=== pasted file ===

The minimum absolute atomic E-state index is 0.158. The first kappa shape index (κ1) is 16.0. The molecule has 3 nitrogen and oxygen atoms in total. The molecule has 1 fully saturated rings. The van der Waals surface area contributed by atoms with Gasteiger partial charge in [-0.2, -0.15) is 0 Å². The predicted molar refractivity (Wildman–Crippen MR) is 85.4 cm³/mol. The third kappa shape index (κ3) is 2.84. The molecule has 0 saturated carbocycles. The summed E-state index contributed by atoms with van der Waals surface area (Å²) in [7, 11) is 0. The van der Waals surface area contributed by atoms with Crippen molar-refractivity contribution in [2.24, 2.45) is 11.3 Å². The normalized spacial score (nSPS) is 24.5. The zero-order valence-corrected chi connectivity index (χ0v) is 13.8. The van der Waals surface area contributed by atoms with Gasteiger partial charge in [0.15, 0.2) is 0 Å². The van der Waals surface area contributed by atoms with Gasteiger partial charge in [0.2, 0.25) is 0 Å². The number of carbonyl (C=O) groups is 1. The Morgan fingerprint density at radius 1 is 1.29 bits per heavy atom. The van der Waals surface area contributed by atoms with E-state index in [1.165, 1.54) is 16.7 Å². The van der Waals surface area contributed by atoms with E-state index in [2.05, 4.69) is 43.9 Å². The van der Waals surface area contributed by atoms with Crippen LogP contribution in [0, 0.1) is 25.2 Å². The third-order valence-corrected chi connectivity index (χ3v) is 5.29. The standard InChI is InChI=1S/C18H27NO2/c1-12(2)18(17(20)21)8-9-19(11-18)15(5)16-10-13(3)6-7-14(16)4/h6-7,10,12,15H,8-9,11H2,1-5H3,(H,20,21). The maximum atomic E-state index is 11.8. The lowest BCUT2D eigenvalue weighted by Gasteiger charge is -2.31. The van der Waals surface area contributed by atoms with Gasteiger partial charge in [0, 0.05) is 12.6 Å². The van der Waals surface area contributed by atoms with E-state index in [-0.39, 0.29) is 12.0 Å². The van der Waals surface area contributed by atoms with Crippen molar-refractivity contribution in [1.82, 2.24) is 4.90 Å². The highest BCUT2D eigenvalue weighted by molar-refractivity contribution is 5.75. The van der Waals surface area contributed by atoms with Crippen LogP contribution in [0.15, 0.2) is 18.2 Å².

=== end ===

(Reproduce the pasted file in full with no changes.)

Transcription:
The minimum absolute atomic E-state index is 0.158. The first kappa shape index (κ1) is 16.0. The molecule has 3 nitrogen and oxygen atoms in total. The molecule has 1 fully saturated rings. The van der Waals surface area contributed by atoms with Gasteiger partial charge in [-0.2, -0.15) is 0 Å². The predicted molar refractivity (Wildman–Crippen MR) is 85.4 cm³/mol. The third kappa shape index (κ3) is 2.84. The molecule has 0 saturated carbocycles. The summed E-state index contributed by atoms with van der Waals surface area (Å²) in [7, 11) is 0. The van der Waals surface area contributed by atoms with Crippen molar-refractivity contribution in [2.24, 2.45) is 11.3 Å². The normalized spacial score (nSPS) is 24.5. The zero-order valence-corrected chi connectivity index (χ0v) is 13.8. The van der Waals surface area contributed by atoms with Gasteiger partial charge in [0.15, 0.2) is 0 Å². The van der Waals surface area contributed by atoms with Gasteiger partial charge in [0.2, 0.25) is 0 Å². The number of carbonyl (C=O) groups is 1. The Morgan fingerprint density at radius 1 is 1.29 bits per heavy atom. The van der Waals surface area contributed by atoms with E-state index in [1.165, 1.54) is 16.7 Å². The van der Waals surface area contributed by atoms with E-state index in [2.05, 4.69) is 43.9 Å². The van der Waals surface area contributed by atoms with Crippen LogP contribution in [0, 0.1) is 25.2 Å². The third-order valence-corrected chi connectivity index (χ3v) is 5.29. The standard InChI is InChI=1S/C18H27NO2/c1-12(2)18(17(20)21)8-9-19(11-18)15(5)16-10-13(3)6-7-14(16)4/h6-7,10,12,15H,8-9,11H2,1-5H3,(H,20,21). The maximum atomic E-state index is 11.8. The lowest BCUT2D eigenvalue weighted by Gasteiger charge is -2.31. The van der Waals surface area contributed by atoms with Gasteiger partial charge in [0, 0.05) is 12.6 Å². The van der Waals surface area contributed by atoms with E-state index in [-0.39, 0.29) is 12.0 Å². The van der Waals surface area contributed by atoms with Crippen molar-refractivity contribution in [1.82, 2.24) is 4.90 Å². The highest BCUT2D eigenvalue weighted by molar-refractivity contribution is 5.75. The van der Waals surface area contributed by atoms with Crippen LogP contribution in [0.15, 0.2) is 18.2 Å².